Nonetheless, he rejected the label "civil rights activist", or that he had participated in a civil rights movement, instead agreeing with Malcolm X's assertion that if one is a citizen, one should not have to fight for one's civil rights. In a 1964 interview with Robert Penn Warren for the book Who Speaks for the Negro?, Baldwin refuted the idea that the civil rights movement was an outright revolution, instead calling it "a very peculiar revolution because it has to...have its aims the establishment of a union, and a...radical shift in the American mores, the American way of life...not only as it applies to the Negro obviously, but as it applies to every citizen of the country." In a 1979 speech at UC Berkeley, he called it, instead, "the latest slave rebellion."
Inspiration and relationships
...the first living proof, for me, that a black man could be an artist. In a warmer time, a less blasphemous place, he would have been recognized as my teacher and I as his pupil. He became, for me, an example of courage and integrity, humility and passion. An absolute integrity: I saw him shaken many times and I lived to see him broken but I never saw him bow.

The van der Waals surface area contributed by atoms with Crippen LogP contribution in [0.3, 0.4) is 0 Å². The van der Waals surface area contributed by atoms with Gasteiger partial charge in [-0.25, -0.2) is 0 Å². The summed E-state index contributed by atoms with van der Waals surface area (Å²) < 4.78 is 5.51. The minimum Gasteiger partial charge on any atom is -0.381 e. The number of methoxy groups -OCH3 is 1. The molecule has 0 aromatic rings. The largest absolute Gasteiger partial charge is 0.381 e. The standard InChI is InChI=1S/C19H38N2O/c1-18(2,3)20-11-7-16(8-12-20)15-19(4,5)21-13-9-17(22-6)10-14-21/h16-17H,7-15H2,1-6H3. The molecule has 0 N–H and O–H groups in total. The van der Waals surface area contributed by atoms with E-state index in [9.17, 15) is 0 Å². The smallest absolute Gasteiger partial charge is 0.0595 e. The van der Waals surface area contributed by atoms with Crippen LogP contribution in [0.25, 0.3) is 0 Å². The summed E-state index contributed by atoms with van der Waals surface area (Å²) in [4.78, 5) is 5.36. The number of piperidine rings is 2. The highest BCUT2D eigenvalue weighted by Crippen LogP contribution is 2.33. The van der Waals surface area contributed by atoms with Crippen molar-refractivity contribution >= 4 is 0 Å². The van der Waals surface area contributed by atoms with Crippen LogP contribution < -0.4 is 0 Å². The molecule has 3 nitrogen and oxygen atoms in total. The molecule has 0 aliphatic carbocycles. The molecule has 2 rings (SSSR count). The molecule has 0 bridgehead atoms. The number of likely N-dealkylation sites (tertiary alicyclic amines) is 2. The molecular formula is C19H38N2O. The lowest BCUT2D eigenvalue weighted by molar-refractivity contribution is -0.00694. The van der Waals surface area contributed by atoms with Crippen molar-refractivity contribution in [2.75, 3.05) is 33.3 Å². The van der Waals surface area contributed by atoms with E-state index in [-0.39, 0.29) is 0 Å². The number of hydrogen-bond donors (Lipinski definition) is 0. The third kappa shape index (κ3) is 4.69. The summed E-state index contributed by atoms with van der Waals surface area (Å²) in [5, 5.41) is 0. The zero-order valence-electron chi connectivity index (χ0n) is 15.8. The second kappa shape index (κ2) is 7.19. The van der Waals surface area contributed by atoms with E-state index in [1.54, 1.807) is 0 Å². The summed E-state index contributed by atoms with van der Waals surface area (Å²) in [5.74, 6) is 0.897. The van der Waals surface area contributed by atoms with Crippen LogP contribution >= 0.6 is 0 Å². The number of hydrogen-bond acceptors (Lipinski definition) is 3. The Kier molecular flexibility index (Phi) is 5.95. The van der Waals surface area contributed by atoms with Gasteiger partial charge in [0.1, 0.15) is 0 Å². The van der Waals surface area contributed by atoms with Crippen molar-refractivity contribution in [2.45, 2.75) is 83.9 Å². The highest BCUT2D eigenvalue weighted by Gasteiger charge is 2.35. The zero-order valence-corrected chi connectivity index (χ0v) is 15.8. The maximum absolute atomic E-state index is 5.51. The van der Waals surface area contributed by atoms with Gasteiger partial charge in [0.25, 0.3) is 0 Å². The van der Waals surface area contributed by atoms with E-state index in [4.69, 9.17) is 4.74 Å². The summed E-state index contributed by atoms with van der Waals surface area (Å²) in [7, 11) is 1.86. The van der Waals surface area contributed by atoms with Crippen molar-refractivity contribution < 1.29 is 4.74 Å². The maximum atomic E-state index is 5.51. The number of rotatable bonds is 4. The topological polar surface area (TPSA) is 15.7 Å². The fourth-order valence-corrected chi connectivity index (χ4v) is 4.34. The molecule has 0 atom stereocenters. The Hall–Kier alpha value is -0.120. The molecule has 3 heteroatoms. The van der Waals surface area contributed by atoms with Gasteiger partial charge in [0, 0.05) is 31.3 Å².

Later support came from Richard Wright, whom Baldwin called "the greatest black writer in the world." Wright and Baldwin became friends, and Wright helped Baldwin secure the Eugene F. Saxon Memorial Award. Baldwin's essay "Notes of a Native Son" and his collection Notes of a Native Son allude to Wright's novel Native Son. In Baldwin's 1949 essay "Everybody's Protest Novel", however, he indicated that Native Son, like Harriet Beecher Stowe's Uncle Tom's Cabin, lacked credible characters and psychological complexity, and the friendship between the two authors ended. Interviewed by Julius Lester, however, Baldwin explained, "I knew Richard and I loved him. I was not attacking him; I was trying to clarify something for myself." In 1965, Baldwin participated in a debate with William F. Buckley, on the topic of whether the American dream has adversely affected African Americans. The debate took place at The Cambridge Union in the UK. The spectating student body voted overwhelmingly in Baldwin's favour.